Perhaps consider running manual vacuum analyze at low load times daily if you have that opportunity. This may stop autovacuums from hitting thresholds during high load times or do the normal/aggressive autovacuum tuning to make it more aggressive during low load times and less aggressive during high load times.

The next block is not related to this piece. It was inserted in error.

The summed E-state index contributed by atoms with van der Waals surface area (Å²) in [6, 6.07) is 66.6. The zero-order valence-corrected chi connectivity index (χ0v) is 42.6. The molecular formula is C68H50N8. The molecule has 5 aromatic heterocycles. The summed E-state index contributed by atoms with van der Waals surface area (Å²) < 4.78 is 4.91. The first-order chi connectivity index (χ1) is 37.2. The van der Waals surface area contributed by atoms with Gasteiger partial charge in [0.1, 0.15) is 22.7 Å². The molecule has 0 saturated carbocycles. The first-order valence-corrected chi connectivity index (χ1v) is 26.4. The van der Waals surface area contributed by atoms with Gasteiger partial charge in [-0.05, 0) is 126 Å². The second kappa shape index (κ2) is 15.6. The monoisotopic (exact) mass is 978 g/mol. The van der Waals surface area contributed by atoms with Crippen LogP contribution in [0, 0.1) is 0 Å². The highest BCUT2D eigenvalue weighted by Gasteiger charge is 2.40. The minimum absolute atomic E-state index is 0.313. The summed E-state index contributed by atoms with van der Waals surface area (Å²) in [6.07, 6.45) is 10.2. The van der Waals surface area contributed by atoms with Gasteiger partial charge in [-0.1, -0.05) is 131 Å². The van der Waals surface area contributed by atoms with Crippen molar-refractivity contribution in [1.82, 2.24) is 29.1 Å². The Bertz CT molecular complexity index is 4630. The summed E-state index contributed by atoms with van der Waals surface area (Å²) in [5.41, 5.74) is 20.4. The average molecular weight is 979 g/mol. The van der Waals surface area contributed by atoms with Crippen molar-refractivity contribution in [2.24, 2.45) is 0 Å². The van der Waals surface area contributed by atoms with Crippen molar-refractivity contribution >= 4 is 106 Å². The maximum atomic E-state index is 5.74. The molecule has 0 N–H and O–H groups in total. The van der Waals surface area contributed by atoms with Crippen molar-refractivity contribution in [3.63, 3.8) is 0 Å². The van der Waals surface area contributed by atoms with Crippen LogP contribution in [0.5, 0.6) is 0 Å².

Sent from my iPad > On Dec 19, 2017, at 5:03 PM, Tomas Vondra <tomas.von...@2ndquadrant.com> > wrote: > > > >> On 12/19/2017 05:47 PM, Habib Nahas wrote: >> Hi, >> >> We operate an RDS postgres 9.5 instance and have periodic CPU spikes to >> 100%. These spikes appear to be due to autoanalyze kicking on our larger >> tables. >> >> Our largest table has 75 million rows and the autoanalyze scale factor >> is set to 0.05. >> >> The documentation I've read suggests that the analyze always operates on >> the entire table and is not incremental. Given that supposition are >> there ways to control cost(especially CPU) of the autoanalyze operation? >> Would a more aggressive autoanalyze scale factor (0.01) help. With the >> current scale factor we see an autoanalyze once a week, query >> performance has been acceptable so far, which could imply that scale >> factor could be increased if necessary. >> > > No, reducing the scale factor to 0.01 will not help at all, it will > actually make the issue worse. The only thing autoanalyze does is > running ANALYZE, which *always* collects a fixed-size sample. Making it > more frequent will not reduce the amount of work done on each run. > > So the first question is if you are not using the default (0.1), i.e. > have you reduced it to 0.05. > > The other question is why it's so CPU-intensive. Are you using the > default statistics_target value (100), or have you increased that too? > > regards > > -- > Tomas Vondra http://www.2ndQuadrant.com > PostgreSQL Development, 24x7 Support, Remote DBA, Training & Services >